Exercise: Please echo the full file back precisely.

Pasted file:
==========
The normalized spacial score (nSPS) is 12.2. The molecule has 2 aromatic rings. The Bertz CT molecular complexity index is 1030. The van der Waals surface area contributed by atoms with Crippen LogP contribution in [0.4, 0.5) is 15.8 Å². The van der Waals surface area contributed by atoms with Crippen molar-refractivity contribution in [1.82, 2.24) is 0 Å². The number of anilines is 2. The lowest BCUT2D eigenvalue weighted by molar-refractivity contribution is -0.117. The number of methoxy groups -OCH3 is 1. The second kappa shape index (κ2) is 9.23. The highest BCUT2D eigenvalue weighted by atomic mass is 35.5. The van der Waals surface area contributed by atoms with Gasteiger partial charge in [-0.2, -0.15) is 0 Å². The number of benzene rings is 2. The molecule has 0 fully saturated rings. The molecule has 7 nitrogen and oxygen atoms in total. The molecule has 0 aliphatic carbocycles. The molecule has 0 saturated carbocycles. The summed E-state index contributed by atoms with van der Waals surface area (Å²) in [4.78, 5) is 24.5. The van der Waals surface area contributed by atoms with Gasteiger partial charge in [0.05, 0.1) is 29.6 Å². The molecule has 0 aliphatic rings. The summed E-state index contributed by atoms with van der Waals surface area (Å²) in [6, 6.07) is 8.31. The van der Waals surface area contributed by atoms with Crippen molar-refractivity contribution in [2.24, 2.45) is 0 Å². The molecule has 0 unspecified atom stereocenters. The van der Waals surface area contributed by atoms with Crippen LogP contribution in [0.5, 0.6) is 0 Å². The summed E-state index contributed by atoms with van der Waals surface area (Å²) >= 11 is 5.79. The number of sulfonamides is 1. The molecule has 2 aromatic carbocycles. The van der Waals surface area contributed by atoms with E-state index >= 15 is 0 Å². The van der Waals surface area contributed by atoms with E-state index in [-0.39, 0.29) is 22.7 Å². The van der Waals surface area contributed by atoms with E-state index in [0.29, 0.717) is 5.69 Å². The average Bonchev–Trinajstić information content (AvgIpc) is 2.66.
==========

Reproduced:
The normalized spacial score (nSPS) is 12.2. The molecule has 2 aromatic rings. The Bertz CT molecular complexity index is 1030. The van der Waals surface area contributed by atoms with Crippen LogP contribution in [0.4, 0.5) is 15.8 Å². The van der Waals surface area contributed by atoms with Crippen molar-refractivity contribution in [1.82, 2.24) is 0 Å². The number of anilines is 2. The lowest BCUT2D eigenvalue weighted by molar-refractivity contribution is -0.117. The number of methoxy groups -OCH3 is 1. The second kappa shape index (κ2) is 9.23. The highest BCUT2D eigenvalue weighted by atomic mass is 35.5. The van der Waals surface area contributed by atoms with Gasteiger partial charge in [-0.2, -0.15) is 0 Å². The number of benzene rings is 2. The molecule has 0 fully saturated rings. The molecule has 7 nitrogen and oxygen atoms in total. The molecule has 0 aliphatic carbocycles. The molecule has 0 saturated carbocycles. The summed E-state index contributed by atoms with van der Waals surface area (Å²) in [4.78, 5) is 24.5. The van der Waals surface area contributed by atoms with Gasteiger partial charge in [0.05, 0.1) is 29.6 Å². The molecule has 0 aliphatic rings. The summed E-state index contributed by atoms with van der Waals surface area (Å²) in [6, 6.07) is 8.31. The van der Waals surface area contributed by atoms with Crippen molar-refractivity contribution in [2.24, 2.45) is 0 Å². The molecule has 0 unspecified atom stereocenters. The van der Waals surface area contributed by atoms with Crippen LogP contribution in [0.5, 0.6) is 0 Å². The summed E-state index contributed by atoms with van der Waals surface area (Å²) >= 11 is 5.79. The number of sulfonamides is 1. The molecule has 2 aromatic carbocycles. The van der Waals surface area contributed by atoms with E-state index >= 15 is 0 Å². The van der Waals surface area contributed by atoms with E-state index in [-0.39, 0.29) is 22.7 Å². The van der Waals surface area contributed by atoms with E-state index in [0.29, 0.717) is 5.69 Å². The average Bonchev–Trinajstić information content (AvgIpc) is 2.66.